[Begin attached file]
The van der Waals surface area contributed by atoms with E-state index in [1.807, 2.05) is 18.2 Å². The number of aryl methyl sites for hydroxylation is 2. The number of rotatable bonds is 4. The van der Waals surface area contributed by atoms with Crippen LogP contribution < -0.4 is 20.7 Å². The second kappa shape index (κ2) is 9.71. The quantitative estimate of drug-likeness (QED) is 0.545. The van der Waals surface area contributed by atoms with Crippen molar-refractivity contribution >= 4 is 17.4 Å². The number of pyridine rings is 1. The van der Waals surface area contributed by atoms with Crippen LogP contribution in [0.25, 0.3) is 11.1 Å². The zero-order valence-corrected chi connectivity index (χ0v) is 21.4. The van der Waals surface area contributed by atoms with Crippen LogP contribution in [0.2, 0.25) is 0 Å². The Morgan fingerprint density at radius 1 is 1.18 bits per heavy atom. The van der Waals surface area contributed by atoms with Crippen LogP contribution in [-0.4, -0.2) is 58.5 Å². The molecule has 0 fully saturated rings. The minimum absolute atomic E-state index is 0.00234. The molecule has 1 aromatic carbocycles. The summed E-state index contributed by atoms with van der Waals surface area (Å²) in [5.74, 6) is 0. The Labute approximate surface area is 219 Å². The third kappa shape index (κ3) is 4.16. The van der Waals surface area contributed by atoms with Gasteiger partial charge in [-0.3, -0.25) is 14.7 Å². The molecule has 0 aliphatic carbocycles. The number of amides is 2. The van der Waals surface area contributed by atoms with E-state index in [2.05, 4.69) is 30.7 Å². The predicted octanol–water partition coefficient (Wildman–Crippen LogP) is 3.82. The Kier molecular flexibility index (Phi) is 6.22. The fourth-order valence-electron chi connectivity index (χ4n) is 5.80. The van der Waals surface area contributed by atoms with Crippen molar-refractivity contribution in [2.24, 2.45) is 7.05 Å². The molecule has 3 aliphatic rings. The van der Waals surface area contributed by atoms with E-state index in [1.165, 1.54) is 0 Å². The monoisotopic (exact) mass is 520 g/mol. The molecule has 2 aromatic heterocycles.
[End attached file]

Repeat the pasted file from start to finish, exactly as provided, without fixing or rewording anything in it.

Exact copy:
The van der Waals surface area contributed by atoms with E-state index in [1.807, 2.05) is 18.2 Å². The number of aryl methyl sites for hydroxylation is 2. The number of rotatable bonds is 4. The van der Waals surface area contributed by atoms with Crippen LogP contribution < -0.4 is 20.7 Å². The second kappa shape index (κ2) is 9.71. The quantitative estimate of drug-likeness (QED) is 0.545. The van der Waals surface area contributed by atoms with Crippen molar-refractivity contribution >= 4 is 17.4 Å². The number of pyridine rings is 1. The van der Waals surface area contributed by atoms with Crippen LogP contribution in [0.25, 0.3) is 11.1 Å². The zero-order valence-corrected chi connectivity index (χ0v) is 21.4. The van der Waals surface area contributed by atoms with Crippen LogP contribution in [0.2, 0.25) is 0 Å². The Morgan fingerprint density at radius 1 is 1.18 bits per heavy atom. The van der Waals surface area contributed by atoms with Crippen LogP contribution in [-0.4, -0.2) is 58.5 Å². The molecule has 0 fully saturated rings. The minimum absolute atomic E-state index is 0.00234. The molecule has 1 aromatic carbocycles. The summed E-state index contributed by atoms with van der Waals surface area (Å²) in [5.74, 6) is 0. The Labute approximate surface area is 219 Å². The third kappa shape index (κ3) is 4.16. The van der Waals surface area contributed by atoms with Gasteiger partial charge in [-0.3, -0.25) is 14.7 Å². The molecule has 0 aliphatic carbocycles. The number of amides is 2. The van der Waals surface area contributed by atoms with E-state index in [2.05, 4.69) is 30.7 Å². The predicted octanol–water partition coefficient (Wildman–Crippen LogP) is 3.82. The Kier molecular flexibility index (Phi) is 6.22. The fourth-order valence-electron chi connectivity index (χ4n) is 5.80. The van der Waals surface area contributed by atoms with Crippen molar-refractivity contribution in [2.24, 2.45) is 7.05 Å². The molecule has 3 aliphatic rings. The van der Waals surface area contributed by atoms with E-state index in [1.165, 1.54) is 0 Å². The monoisotopic (exact) mass is 520 g/mol. The molecule has 2 aromatic heterocycles.